Is COVID-19 an assault on the out of shape American?

Posted on April 27, 2020

0


(Last Updated On: April 27, 2020)

There are countless studies coming out right now. Here’s one which caught my eye (primarily due to such a big sample size):

Presenting Characteristics, Comorbidities, and Outcomes Among 5700 Patients Hospitalized With COVID-19 in the New York City Area

A lot of people are trying to tease out everything they can from this virus. I’ll leave that level of nuance to the experts.

Meanwhile, something us non-immunologists can do is look for big takeaways. After all, the course of the virus is in part predicated on how everyday citizens change their behavior.

The big takeaway of this study: 88% had multiple comorbidities.

Of those comorbidities,

  • Hypertension was the most common at 57%
  • Obesity next at 41%
  • Diabetes next at 34%

We’ve known since February these issues magnified problems with this coronavirus. The evidence appears to be growing, significantly.

-> I would also note how few had other potentially compounding problems. For instance, breathing is clearly a concern in the hospitalized, yet it’s not like this is an attack on asthmatics (only 9% hospitalized). Same goes for immunosuppression.

Some off-the-top-of-my-head comments and questions,

  • Is this the crux of the age disparity? Children and teenagers, while they can be obese, they’ve almost never have had enough time to get hypertension.
    • Notice the chart above: having one comorbidity not a big deal. It’s when you have multiple hospitalizations skyrocketed.
  • Similarly, is this a big factor in the discrepancy in what minorities are going through? They’re getting hit harder, and are known to be in worse physical shape than whites.
    • Note I am not stating being in-shape is unequivocally the reason here. Minorities are also known to, on average, have lower socioeconomic status, which always impacts health. There can be a chicken or the egg scenario here.
  • Can this help explain the differences amongst countries? Is part of the reason America is having such a hard time due to our pre-existing health going into this?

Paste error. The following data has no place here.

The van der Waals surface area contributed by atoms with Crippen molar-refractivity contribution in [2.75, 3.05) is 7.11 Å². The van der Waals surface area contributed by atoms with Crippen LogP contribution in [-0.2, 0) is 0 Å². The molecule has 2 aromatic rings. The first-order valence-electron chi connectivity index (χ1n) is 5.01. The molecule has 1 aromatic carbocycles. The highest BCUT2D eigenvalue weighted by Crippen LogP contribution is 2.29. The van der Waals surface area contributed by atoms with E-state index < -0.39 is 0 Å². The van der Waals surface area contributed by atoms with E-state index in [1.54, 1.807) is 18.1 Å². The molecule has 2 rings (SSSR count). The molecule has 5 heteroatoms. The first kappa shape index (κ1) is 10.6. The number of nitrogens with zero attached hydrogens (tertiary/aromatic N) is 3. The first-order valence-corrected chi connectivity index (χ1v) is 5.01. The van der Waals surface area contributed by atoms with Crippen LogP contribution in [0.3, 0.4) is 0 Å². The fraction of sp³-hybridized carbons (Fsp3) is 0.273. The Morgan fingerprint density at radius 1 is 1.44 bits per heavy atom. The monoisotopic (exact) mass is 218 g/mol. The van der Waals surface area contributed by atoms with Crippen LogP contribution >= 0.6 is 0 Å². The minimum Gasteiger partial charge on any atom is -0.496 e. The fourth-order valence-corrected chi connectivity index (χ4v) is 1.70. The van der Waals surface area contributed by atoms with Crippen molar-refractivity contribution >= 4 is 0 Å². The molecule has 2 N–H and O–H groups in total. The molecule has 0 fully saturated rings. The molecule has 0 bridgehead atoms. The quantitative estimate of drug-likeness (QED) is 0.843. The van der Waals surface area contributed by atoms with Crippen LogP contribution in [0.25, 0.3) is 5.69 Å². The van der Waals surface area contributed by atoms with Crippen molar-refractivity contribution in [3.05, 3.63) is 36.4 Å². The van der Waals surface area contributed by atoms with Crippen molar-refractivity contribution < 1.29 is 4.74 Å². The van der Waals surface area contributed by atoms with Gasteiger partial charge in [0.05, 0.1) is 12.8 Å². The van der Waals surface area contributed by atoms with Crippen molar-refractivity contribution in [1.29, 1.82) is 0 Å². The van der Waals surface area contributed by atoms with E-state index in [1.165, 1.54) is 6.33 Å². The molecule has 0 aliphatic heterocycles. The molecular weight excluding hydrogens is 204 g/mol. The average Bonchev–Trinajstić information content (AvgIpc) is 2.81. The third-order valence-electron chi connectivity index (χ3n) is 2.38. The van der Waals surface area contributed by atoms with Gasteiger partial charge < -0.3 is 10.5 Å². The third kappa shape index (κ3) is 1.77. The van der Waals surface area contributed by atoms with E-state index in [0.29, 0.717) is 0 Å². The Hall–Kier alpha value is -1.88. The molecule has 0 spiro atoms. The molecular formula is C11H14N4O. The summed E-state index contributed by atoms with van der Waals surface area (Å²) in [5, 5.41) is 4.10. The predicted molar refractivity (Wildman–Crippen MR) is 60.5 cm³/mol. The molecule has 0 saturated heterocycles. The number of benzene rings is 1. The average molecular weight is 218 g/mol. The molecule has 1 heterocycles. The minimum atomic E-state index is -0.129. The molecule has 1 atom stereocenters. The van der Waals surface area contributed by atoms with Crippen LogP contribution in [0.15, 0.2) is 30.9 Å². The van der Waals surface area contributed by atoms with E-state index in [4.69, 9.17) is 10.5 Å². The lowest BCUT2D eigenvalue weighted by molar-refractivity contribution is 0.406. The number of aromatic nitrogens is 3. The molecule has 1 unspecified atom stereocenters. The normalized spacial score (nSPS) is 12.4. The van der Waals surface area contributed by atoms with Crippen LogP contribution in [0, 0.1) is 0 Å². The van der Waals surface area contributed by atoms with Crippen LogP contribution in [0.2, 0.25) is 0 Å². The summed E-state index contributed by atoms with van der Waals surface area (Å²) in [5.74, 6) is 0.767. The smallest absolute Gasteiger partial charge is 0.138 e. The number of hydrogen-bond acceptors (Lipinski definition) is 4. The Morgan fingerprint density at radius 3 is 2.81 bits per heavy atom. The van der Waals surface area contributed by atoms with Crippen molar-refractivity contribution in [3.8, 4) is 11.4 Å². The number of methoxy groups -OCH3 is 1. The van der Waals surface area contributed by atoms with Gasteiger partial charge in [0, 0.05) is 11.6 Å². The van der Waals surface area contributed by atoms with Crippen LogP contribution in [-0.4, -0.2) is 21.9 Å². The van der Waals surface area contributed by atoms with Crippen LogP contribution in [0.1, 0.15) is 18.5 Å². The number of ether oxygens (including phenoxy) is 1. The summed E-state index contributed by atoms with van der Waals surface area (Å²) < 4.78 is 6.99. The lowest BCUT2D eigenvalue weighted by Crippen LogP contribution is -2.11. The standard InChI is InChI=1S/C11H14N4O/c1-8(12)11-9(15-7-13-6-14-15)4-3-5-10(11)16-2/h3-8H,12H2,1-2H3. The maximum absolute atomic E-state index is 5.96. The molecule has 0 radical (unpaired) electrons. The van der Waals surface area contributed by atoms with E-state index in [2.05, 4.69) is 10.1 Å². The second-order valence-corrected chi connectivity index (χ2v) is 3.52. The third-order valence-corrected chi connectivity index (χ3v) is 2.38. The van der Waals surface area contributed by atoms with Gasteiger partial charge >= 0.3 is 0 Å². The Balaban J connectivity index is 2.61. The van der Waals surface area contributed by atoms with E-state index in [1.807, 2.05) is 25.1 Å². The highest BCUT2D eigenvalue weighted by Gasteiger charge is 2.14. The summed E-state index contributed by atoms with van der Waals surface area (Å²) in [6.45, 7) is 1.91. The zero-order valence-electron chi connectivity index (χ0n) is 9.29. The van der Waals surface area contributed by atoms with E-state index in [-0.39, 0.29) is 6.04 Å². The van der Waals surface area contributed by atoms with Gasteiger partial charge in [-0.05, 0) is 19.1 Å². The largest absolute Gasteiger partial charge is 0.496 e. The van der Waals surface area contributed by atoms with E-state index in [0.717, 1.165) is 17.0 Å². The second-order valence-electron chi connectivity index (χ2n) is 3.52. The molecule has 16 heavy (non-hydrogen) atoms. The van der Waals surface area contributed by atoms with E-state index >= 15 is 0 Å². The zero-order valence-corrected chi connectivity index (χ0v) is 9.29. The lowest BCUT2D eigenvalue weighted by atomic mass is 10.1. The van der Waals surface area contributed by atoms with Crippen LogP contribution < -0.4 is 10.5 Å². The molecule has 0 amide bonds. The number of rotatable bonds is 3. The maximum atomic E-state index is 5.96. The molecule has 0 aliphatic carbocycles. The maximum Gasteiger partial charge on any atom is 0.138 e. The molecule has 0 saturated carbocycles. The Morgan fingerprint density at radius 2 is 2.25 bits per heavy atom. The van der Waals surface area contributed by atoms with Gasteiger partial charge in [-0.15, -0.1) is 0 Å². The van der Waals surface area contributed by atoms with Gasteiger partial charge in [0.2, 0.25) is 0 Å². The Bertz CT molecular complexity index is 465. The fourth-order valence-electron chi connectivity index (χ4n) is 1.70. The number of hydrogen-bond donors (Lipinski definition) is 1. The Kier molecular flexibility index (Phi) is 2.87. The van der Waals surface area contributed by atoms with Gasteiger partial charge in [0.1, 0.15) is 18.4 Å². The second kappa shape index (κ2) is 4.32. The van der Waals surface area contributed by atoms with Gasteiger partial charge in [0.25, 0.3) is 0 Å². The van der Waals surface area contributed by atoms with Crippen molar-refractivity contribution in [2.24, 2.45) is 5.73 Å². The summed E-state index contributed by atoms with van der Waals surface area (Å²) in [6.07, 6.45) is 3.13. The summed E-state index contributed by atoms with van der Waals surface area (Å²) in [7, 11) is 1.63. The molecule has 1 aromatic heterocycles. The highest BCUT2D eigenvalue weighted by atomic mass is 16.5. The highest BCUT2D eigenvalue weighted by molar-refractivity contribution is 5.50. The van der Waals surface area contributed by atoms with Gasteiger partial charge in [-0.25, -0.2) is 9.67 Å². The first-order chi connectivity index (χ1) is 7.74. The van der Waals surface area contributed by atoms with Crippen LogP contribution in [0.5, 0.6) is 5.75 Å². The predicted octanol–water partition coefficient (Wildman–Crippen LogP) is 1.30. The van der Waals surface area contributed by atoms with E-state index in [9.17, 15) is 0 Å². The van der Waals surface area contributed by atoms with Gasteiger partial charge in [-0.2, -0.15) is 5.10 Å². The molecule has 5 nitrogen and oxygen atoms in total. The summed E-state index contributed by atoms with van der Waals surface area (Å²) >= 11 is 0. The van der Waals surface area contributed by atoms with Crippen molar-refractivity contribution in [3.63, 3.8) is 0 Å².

• One narrative being thrown out by Americans is to all but discount China’s experience. “Yes, they have way more people than us and way less cases, but they aren’t being honest in there case numbers, so I don’t believe they’ve handled it better.” Throwing aside this means you also think American companies like Starbucks are lying when they say, at the end of March, they already reopened 95% of their stores in China, but ok, what about Europe? They have like 750 million people. More than double the United States…yet we’re approaching having the same number of cases, as the continent of Europe. (Source.)
      • Something like 50% of the EU is overweight, while 70% of Americans are. Another way of looking at this: about 50% of EU residents are overweight, while about 40% of Americans are obese.
  • The developing world has yet to be hit hard, despite it’s lesser healthcare resources. Will the fact the developing world largely doesn’t deal with obesity, etc. cause it to never be hit hard?
  • We’re seeing evidence, based on antibody studies, way more people have had the virus than previously thought. Is this population -got the virus but didn’t need hospitalized care- less prone to having comorbidities related to physical fitness?
  • If America, or the world, was in better shape, how much less collateral damage would we have now? Whenever we calculate the cost of obesity on society, we do it with metrics like time missed working, less years life expectancy, etc. What happens if we end up adding “entire world economy drastically altered in 2020” to the equation?
  • Should there be a nationwide campaign to get people into better shape right now?
    • I’ve seen a governor or two suggest one reason to keep parks and such open is so people continue to exercise, to help keep them in better health should they get the virus. Should this be getting more attention?
    • There’s been jokes of the “Quarantine Fifteen”. Should that not be a joking matter?
    • If there is a second wave once colder weather returns, that’s about 6 months we have to get in better shape. If the average person loses 20lbs, can we alter the future?
    • What’s the downside of this?
      • It may take years to fully tease all the correlations out, to figure out causation, hazard ratios, etc. (This study did not control for e.g. socioeconomic status.) How is waiting advantageous in this context? This isn’t like a vaccine requiring clinical trials to examine safety. If in five years we find out being poor was much more of a factor than being out of shape, yet we get all these out of shape people exercising because we weren’t sure what really mattered…where’s the negative in that?

Most of those questions are for the nuanced experts to dissect. The final point is a broad takeaway we can all work with. You’re never going to regret you got in better shape during this time, but you might really regret it if you didn’t.

Subscribe to Blog via Email

Enter your email address to subscribe to this blog and receive notifications of new posts by email.